46.87597%
Modern political economy stresses "society's polarization" as a determinant of development outcomes. Among the most common dorms of social conflict are class polarization, and ethnic polarization. A middle class consensus is defined as a high share of income for the middle class and a low degree of ethnic polarization. A middle class consensus distinguishes development successes from failures. A theoretical model shows how groups - distinguished by class or ethnicity - will under-invest in human capital and infrastructure when there is "leakage" to another group. The author links the existence of a middle class consensus to exogenous country characteristics, such as resource endowments, along the lines of the provocative thesis of Engerman and Sokoloff (1997), that tropical commodity exporters are more unequal than other societies. The author confirms this hypothesis with cross-country data. This makes it possible to use resource endowments as instruments for inequality. A higher share of income for the middle class and lower ethnic polarization...

‣ Inequality, the Price of Nontradables, and the Real Exchange Rate : Theory and Cross-Country Evidence

Min, Hong-Ghi
Fonte: World Bank, Washington, DC Publicador: World Bank, Washington, DC
Tipo: Publications & Research :: Policy Research Working Paper; Publications & Research
Português
Relevância na Pesquisa
56.99061%
The author provides theoretical and empirical evidence of a negative association between income inequality and real exchange rates. First, he builds a theoretical model showing the transmission mechanism from inequality to real exchange rates. Second, using cross-country data, he demonstrates that the theoretical argument has empirical support. The association is large, significant, and robust to alternative specifications of the reduced form model and estimation methodologies. These findings provide empirical support for Poverty Reduction Strategy Papers, government strategies agreed on with the World Bank that hinge on four major objectives: accelerating equity-based growth, guaranteeing access to basic social services for the poor, expanding opportunities for employment and income-generating activities for the poor, and promoting good governance. The author's analysis indicates that "equity-based growth" and "export-driven growth" are compatible policy goals. But the negative relationship between inequality and real exchange rates does not imply that policies aimed at dramatic redistribution will automatically lead to real depreciation of the domestic currency...

‣ Trajectories for Sustainable Development Goals; Framework and Country Applications

Gable, Susanna; Lofgren, Hans; Osorio Rodarte, Israel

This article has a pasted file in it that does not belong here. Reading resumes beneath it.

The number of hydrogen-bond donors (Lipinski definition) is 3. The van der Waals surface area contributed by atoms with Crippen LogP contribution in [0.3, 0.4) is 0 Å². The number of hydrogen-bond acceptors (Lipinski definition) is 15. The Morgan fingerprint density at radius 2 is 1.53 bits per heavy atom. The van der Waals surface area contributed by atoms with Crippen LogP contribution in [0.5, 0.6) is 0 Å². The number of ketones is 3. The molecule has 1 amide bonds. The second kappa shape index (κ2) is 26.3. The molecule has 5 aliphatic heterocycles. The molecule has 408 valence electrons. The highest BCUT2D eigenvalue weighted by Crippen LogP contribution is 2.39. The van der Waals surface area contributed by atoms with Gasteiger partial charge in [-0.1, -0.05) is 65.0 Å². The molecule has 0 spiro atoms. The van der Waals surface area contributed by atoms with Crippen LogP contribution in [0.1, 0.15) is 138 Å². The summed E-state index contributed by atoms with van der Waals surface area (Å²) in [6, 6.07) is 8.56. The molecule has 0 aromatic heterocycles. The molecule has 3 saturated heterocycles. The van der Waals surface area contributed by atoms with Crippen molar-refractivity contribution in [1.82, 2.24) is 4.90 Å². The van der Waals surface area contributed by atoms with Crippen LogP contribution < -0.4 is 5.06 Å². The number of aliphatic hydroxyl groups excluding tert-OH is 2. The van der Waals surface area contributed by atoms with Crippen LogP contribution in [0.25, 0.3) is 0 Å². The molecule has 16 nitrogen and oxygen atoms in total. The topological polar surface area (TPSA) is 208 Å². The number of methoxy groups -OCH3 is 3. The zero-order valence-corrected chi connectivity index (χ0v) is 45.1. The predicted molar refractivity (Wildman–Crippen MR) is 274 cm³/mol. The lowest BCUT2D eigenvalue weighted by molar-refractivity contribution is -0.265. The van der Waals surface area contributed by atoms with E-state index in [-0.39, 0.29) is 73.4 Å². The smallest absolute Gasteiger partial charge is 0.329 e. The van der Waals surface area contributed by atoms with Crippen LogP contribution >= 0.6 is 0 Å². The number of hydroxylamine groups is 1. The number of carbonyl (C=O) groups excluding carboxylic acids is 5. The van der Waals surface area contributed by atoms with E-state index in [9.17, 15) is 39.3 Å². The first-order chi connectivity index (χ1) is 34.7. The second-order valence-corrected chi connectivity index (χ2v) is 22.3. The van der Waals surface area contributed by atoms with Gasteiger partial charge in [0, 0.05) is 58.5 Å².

Fonte: World Bank, Washington, DC Publicador: World Bank, Washington, DC
Tipo: Working Paper; Publications & Research :: Working Paper; Publications & Research
Português
Relevância na Pesquisa
46.60836%
Individual countries face the challenge of implementing strategies that help realize the ambitions of the global Sustainable Development Goals (SDG) agenda, adopted by the UN General Assembly in September, 2015. This book presents the Country Development Diagnostics Post-2015 framework and a brief applications of the framework to ten countries.

‣ Weak Instruments in Growth Regressions; Implications for Recent Cross-Country Evidence on Inequality and Growth

Kraay, Aart
Fonte: World Health Organization Publicador: World Health Organization
Tipo: Working Paper; Publications & Research :: Policy Research Working Paper; Publications & Research
Português
Relevância na Pesquisa
47.1504%
This paper revisits four recent cross-country empirical studies on the effects of inequality on growth. All four studies report strongly significant negative effects, using the popular system generalized method of moments estimator that is frequently used in cross-country growth empirics. This paper shows that the internal instruments relied on by this estimator in these inequality-and-growth regressions are weak, and that weak instrument-consistent confidence sets for the effect of inequality on growth include a wide range of positive and negative values. This suggests that strong conclusions about the effect of inequality on growth— in either direction—cannot be drawn from these studies. This paper also systematically explores a wide range of alternative sets of internal instruments, and finds that problems of weak instruments are pervasive across these alternatives. More generally, the paper illustrates the importance of documenting instrument strength, basing inferences on procedures that are robust to weak instruments...